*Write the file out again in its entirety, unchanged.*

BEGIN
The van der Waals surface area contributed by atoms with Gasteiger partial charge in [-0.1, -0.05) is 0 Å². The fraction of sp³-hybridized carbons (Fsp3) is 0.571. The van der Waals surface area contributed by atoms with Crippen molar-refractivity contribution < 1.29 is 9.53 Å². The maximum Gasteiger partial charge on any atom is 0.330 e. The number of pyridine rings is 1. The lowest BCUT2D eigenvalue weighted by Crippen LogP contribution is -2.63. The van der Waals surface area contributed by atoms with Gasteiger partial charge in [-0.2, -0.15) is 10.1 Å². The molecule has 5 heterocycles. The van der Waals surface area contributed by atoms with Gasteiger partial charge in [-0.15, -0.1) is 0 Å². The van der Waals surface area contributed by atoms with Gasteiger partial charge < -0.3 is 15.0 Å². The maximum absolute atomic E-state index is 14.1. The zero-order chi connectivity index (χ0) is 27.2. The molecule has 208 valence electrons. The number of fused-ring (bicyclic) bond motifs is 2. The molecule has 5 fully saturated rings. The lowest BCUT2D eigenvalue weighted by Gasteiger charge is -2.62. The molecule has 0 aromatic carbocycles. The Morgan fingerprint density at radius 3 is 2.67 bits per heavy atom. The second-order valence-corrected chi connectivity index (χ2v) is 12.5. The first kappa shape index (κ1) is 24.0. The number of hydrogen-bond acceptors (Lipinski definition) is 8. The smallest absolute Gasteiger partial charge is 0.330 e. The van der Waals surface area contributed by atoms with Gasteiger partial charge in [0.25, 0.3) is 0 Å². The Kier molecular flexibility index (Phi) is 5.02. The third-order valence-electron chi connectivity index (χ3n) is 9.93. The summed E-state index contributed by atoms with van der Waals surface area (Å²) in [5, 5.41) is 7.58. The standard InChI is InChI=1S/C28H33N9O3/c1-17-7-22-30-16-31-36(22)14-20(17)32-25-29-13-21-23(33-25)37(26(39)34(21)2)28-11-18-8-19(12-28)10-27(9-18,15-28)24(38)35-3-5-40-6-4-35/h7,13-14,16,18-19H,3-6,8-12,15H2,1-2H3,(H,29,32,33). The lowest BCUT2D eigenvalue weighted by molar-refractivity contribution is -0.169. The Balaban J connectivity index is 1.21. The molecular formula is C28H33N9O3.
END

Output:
The van der Waals surface area contributed by atoms with Gasteiger partial charge in [-0.1, -0.05) is 0 Å². The fraction of sp³-hybridized carbons (Fsp3) is 0.571. The van der Waals surface area contributed by atoms with Crippen molar-refractivity contribution < 1.29 is 9.53 Å². The maximum Gasteiger partial charge on any atom is 0.330 e. The number of pyridine rings is 1. The lowest BCUT2D eigenvalue weighted by Crippen LogP contribution is -2.63. The van der Waals surface area contributed by atoms with Gasteiger partial charge in [-0.2, -0.15) is 10.1 Å². The molecule has 5 heterocycles. The van der Waals surface area contributed by atoms with Gasteiger partial charge in [-0.15, -0.1) is 0 Å². The van der Waals surface area contributed by atoms with Gasteiger partial charge < -0.3 is 15.0 Å². The maximum absolute atomic E-state index is 14.1. The zero-order chi connectivity index (χ0) is 27.2. The molecule has 208 valence electrons. The number of fused-ring (bicyclic) bond motifs is 2. The molecule has 5 fully saturated rings. The lowest BCUT2D eigenvalue weighted by Gasteiger charge is -2.62. The molecule has 0 aromatic carbocycles. The Morgan fingerprint density at radius 3 is 2.67 bits per heavy atom. The second-order valence-corrected chi connectivity index (χ2v) is 12.5. The first kappa shape index (κ1) is 24.0. The number of hydrogen-bond acceptors (Lipinski definition) is 8. The smallest absolute Gasteiger partial charge is 0.330 e. The van der Waals surface area contributed by atoms with Gasteiger partial charge in [0.25, 0.3) is 0 Å². The Kier molecular flexibility index (Phi) is 5.02. The third-order valence-electron chi connectivity index (χ3n) is 9.93. The summed E-state index contributed by atoms with van der Waals surface area (Å²) in [5, 5.41) is 7.58. The standard InChI is InChI=1S/C28H33N9O3/c1-17-7-22-30-16-31-36(22)14-20(17)32-25-29-13-21-23(33-25)37(26(39)34(21)2)28-11-18-8-19(12-28)10-27(9-18,15-28)24(38)35-3-5-40-6-4-35/h7,13-14,16,18-19H,3-6,8-12,15H2,1-2H3,(H,29,32,33). The lowest BCUT2D eigenvalue weighted by molar-refractivity contribution is -0.169. The Balaban J connectivity index is 1.21. The molecular formula is C28H33N9O3.